- ⅓ cup milk of choice, I like to use oat milk for GF and coconut milk for Paleo/AIP.
- 6 Tablespoons water
- ¼ cup chickpea flour , organic and sprouted, if possible or another favorite GF flour like buckwheat OR for Paleo, AIP: green banana flour (if you prefer, I think it will work to sub this for more tiger nut flour)
- 2 Tablespoons ground flax seeds for GF and Vegan versions OR for AIP and VAD: use gelatin
- ¾ teaspoon baking soda sifted
- ½ teaspoon sea salt
- Preheat oven to 325°F. Line baking pan with small amount of grease and parchment paper. Set aside.
- In large mixing bowl, combine these dry ingredients: For GF and VAD version -- oat flour, chickpea flour (or other preferred GF flour, such as sorghum or buckwheat), coconut sugar, carob, baking soda and sea salt.For AIP, Paleo version -- tiger nut flour, green banana flour, coconut sugar, carob, baking soda and sea salt.
- In Pyrex measuring cup or small mixing bowl, combine wet ingredients (with flax/gelatin) in this order: milk, water, then sprinkle in flax/gelatin, and stir with a fork. Then stir in grated apple and melted fat.
- Add wet ingredients to dry ingredients. Use handheld electric mixer to combine, first on low speed and then up to medium speed, until combined well, without over-mixing, about 45 to 60 seconds. (The oat flour version looks like the photo below. See the Notes section [under the recipe] for the remaining Paleo AIP process photos.)
- Scrape batter into prepared pan, and smooth out the top surface a bit, but it won't be totally smooth. (For Paleo, AIP version, the batter is a lot thicker. So, wet your fingers lightly with water, and pat the dough into place until spread out and flat. See process photo in Notes section below.)
- Bake in preheated oven 35 minutes, until puffed, pulling away from the sides of the pan slightly and cracked around the outer two inches, but less cracked in the center.
- Cool fully before cutting into squares.
Here's how the Paleo AIP version of the recipe looks:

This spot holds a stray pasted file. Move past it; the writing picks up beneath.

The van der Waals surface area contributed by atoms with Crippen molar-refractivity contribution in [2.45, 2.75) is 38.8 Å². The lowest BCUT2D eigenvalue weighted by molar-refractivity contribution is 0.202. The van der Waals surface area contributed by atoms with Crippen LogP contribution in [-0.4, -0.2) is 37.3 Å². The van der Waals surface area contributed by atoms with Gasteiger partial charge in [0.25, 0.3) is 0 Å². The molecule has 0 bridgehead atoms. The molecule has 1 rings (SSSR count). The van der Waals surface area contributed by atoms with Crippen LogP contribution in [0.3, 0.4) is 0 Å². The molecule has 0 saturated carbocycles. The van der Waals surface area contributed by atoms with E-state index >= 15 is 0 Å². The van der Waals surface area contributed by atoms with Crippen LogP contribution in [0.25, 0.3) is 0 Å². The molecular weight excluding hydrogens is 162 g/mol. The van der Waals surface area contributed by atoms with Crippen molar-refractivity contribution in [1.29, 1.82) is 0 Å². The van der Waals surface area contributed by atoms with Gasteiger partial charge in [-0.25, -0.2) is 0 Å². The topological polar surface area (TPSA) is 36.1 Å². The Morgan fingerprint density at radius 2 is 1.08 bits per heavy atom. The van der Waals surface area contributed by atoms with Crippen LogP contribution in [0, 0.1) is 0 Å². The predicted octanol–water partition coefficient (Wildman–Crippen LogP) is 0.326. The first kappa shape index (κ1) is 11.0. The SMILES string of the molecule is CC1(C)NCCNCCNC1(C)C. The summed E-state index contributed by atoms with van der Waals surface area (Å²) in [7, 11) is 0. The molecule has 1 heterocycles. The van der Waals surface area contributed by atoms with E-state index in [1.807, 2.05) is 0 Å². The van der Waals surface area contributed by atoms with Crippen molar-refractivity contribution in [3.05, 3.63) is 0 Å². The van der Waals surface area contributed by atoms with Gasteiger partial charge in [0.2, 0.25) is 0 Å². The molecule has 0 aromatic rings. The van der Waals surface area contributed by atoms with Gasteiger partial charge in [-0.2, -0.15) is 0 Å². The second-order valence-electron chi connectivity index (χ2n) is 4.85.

Process photos, Paleo AIP batter:This brownie batter is thick, so you'll wet your fingers lightly, repeatedly, to pat it into place in the baking dish before baking.
You can Pin Apple Carob Brownies here:
More similar Gluten-free baked goods you’ll love:
- Paleo, AIP, Vegan Strawberry Muffins
- Berry Crumble Bars (Paleo, Vegan)
- Paleo, Vegan, VAD Carob Muffins
- AIP Apple Cinnamon Breakfast Muffins
- Paleo AIP Chocolate Caramel Mug Cake (made with carob)
These brownies look fantastic. Can’t wait to try them in the VAD version.
Thanks for all your wonderful recipes.
Thank you, Alex, and my pleasure! 🙂
You make these brownies sound like a healthy treat. I will make some for the grandkids.
Awesome, Gloria! My son loves them. I’ve made two batches this week, and my son loves them with any meal and for snacks.
Carob brownies are a favorite. But a family member has blood sugar issues.
In a recent batch I made, I subbed Lakanto sugar (the white one) for the same amount of sugar, I think maple. They were too sweet and rather dry. I’m not sure how sugar alcohol affects blood sugar, but the overly sweet taste wasn’t the best.
I wonder if a small amount of the Lakanto and then drops of monk fruit extract would give a better consistency and taste?
Good considerations, Dorothy. Honestly, I’d choose another recipe. I agree that alcohol sugar blends subbed 1:1 can be just too sweet. Or, straight erythritol might work, that doesn’t have any stevia or monk fruit added, because it is only 70% as sweet as sugar on its own. (The 1:1 blends are the problem.) But I wouldn’t use less of a sweetener, because the sweetener really affects the moistness of the/a brownie recipe. Brownies are tricky because they need a lot of sweetener (usually) to get the right middle texture. Sorry this one might not be the best for your family. Buy yay for carob brownies being a favorite! 🙂
Thanks Megan, that helps!
You’re welcome, Dorothy! I’m so glad! 🙂
My daughter is always satisfied when I place your brownies in her lunch box. She just loves them. I, on the other hand, love how simple they are to prepare, thanks!
Aw, this is so sweet, Natalie. Thank you for sharing!
You really elevated these brownies with some healthy swaps. My family still loved them and we will not tell them they were better for them.
Haha, great, Julie. So happy you all enjoyed the brownies! 🙂
One reader wrote me and shared her process photo. She said, “Batter tasted great!”, and finished product, “Soooooooo good! I love them!!!! … they are just soooo yummy! The texture and flavor is amazing …”, and her husband says, “the sweetness is perfect”. 🙂 Here’s her photo: https://eatbeautiful.net/apple-brownies Thank you, W! So happy you love them!